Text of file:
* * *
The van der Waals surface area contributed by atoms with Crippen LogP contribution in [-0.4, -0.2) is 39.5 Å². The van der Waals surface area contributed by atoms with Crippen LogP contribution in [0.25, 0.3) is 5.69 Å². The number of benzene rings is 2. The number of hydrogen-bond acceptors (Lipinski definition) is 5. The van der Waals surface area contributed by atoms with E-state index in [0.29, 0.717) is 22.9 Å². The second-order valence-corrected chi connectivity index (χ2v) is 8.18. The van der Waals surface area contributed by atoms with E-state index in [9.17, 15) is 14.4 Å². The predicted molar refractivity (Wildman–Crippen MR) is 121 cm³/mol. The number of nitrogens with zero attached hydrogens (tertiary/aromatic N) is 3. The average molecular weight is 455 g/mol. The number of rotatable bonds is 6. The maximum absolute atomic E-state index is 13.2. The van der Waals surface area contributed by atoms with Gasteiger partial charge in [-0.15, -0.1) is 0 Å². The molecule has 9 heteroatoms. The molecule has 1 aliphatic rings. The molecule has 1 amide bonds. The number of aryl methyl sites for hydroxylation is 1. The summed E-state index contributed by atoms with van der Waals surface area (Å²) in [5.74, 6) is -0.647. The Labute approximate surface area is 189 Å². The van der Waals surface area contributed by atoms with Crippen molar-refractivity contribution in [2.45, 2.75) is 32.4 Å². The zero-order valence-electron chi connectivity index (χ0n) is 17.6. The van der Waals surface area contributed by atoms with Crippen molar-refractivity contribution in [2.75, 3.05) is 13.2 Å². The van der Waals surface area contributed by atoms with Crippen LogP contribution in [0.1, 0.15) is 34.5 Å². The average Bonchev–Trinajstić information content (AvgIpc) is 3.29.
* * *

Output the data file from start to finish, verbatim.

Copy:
The van der Waals surface area contributed by atoms with Crippen LogP contribution in [-0.4, -0.2) is 39.5 Å². The van der Waals surface area contributed by atoms with Crippen LogP contribution in [0.25, 0.3) is 5.69 Å². The number of benzene rings is 2. The number of hydrogen-bond acceptors (Lipinski definition) is 5. The van der Waals surface area contributed by atoms with E-state index in [0.29, 0.717) is 22.9 Å². The second-order valence-corrected chi connectivity index (χ2v) is 8.18. The van der Waals surface area contributed by atoms with E-state index in [9.17, 15) is 14.4 Å². The predicted molar refractivity (Wildman–Crippen MR) is 121 cm³/mol. The number of nitrogens with zero attached hydrogens (tertiary/aromatic N) is 3. The average molecular weight is 455 g/mol. The number of rotatable bonds is 6. The maximum absolute atomic E-state index is 13.2. The van der Waals surface area contributed by atoms with Gasteiger partial charge in [-0.15, -0.1) is 0 Å². The molecule has 9 heteroatoms. The molecule has 1 aliphatic rings. The molecule has 1 amide bonds. The number of aryl methyl sites for hydroxylation is 1. The summed E-state index contributed by atoms with van der Waals surface area (Å²) in [5.74, 6) is -0.647. The Labute approximate surface area is 189 Å². The van der Waals surface area contributed by atoms with Crippen molar-refractivity contribution in [2.45, 2.75) is 32.4 Å². The zero-order valence-electron chi connectivity index (χ0n) is 17.6. The van der Waals surface area contributed by atoms with Crippen molar-refractivity contribution in [2.75, 3.05) is 13.2 Å². The van der Waals surface area contributed by atoms with Crippen LogP contribution in [0.1, 0.15) is 34.5 Å². The average Bonchev–Trinajstić information content (AvgIpc) is 3.29.